5 Ways to Generate a Music Following

October 5, 2017
Songwriting & Creativity

So you finally got your master files back from the audio guy and you’re ready to release the EP of the century. You just know, deep down, that this music is going to change lives and impact the world. But how do you get more people than your mom and grandma to click on that link to listen? Here are a few suggestions:

1. Know who you’re talking to and how to talk to them.

Before doing anything else, ask yourself, who am I trying to reach? Knowing the “who” will inform the “how, when, where, and why” you release content. The more well-defined your potential follower groups are, the more likely you are to actually make music, album art, videos, and social media content that they’ll want to listen to, watch, and share.

With that said, different people use different platforms. Each online platform has a different personality based on the kind of people that use it. Instagram is artsy and visual, twitter is direct and to-the-point, Spotify loves a good playlist, Youtube wants to teach you things, entertain you, and swallow you into hours of watching skits, cat videos, and song covers. Tailoring your content to each online platform will increase your chances of creating real connections with potential follower groups you’re trying to reach.

2. Be everywhere.

And we mean EVERYWHERE. The music community is in this cool season where anything can happen on any platform. The randomest content goes viral. Artists are being discovered in the most unlikely ways. A song that a high school student recorded in her/his bedroom can climb the Top 40 charts in that same week. You just never know what could happen with your song. So when you’re starting to generate your following, be everywhere—social media, Tunecore, Youtube, music blogs…EVERYWHERE!

This also means thinking globally. If your potential followers in a certain country still cut their teeth on CDs, you need to be pressing CDs. If another country can only get their music from an underground Christian music aggregator, you need to make sure your music is on there—and we speak from experience on this one!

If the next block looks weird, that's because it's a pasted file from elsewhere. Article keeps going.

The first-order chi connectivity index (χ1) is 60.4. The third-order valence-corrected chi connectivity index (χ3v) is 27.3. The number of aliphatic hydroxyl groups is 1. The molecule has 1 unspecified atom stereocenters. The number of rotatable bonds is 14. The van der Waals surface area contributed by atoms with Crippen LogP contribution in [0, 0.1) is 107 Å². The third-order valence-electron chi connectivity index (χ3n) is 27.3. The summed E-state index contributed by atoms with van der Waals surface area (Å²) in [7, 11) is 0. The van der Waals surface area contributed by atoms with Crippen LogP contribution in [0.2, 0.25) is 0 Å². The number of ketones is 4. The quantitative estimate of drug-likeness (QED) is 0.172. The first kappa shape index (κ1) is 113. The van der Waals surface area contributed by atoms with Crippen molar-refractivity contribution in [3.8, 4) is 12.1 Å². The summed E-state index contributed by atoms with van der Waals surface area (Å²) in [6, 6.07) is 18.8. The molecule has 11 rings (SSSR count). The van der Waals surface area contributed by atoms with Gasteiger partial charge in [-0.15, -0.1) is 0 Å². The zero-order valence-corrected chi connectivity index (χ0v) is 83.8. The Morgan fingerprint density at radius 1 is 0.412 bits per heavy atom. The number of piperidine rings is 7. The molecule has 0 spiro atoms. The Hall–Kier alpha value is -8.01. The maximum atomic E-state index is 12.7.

3. Create consistent quality content.

A wise man once said, “It takes the average act six consistent years to break.” Keyword: consistent. The more you share, the more likely people are to follow your work. BUT! It has to be stuff they want to follow. Your content needs to grab people, pull them in, and make them scroll through your feed until they want to be a part the conversation. You don’t need expensive, highly-produced content to create these interactions. Your content just needs to have that special something that makes your potential follower say, “Wow! I can relate to this,” or “Wow! I learned something new,” or “Wow! That’s funny.”

4. Introduce yourself.

People follow other people. I don’t know about you but I’d rather have a following of friends than a following of strangers—that’s creepy. So let people get to know you, your story, and the stories behind your songs. Be vulnerable. Do behind-the-scenes videos, share live stories, and add an about page on your website. Basically, go out there, introduce yourself, and make friends.

5. Make music in community.

At Every Nation Music, we’re passionate about making music in community. We believe that we can go further together than we can alone. Think about it—we listen to a song because our cool social media influencer friend told us about it, we decide not to go to a show because we’ve been reading bad online reviews about the venue, we collab on playlists to share our jam-of-the-day with fellow musicians. In fact, in Nashville, most songwriters get signed to publishing houses solely because other writers recommend them. Guys, music is a community experience. So make music with other people. Because ultimately, the people you make music with will be your most loyal followers and biggest cheerleaders.

Discussion Question:
Got more suggestions? Chime in by commenting below!
Kelsie Saison

Kelsie is administrative assistant for Every Nation Music. A recent college grad, she studied music business and production at Belmont University. Kelsie serves on the worship team at Bethel World Outreach Church as a singer and keyboardist. In her free time, she loves painting, doing yoga, playing with her puppy, and making music with her band, Piña. Kelsie currently lives in Nashville, TN.

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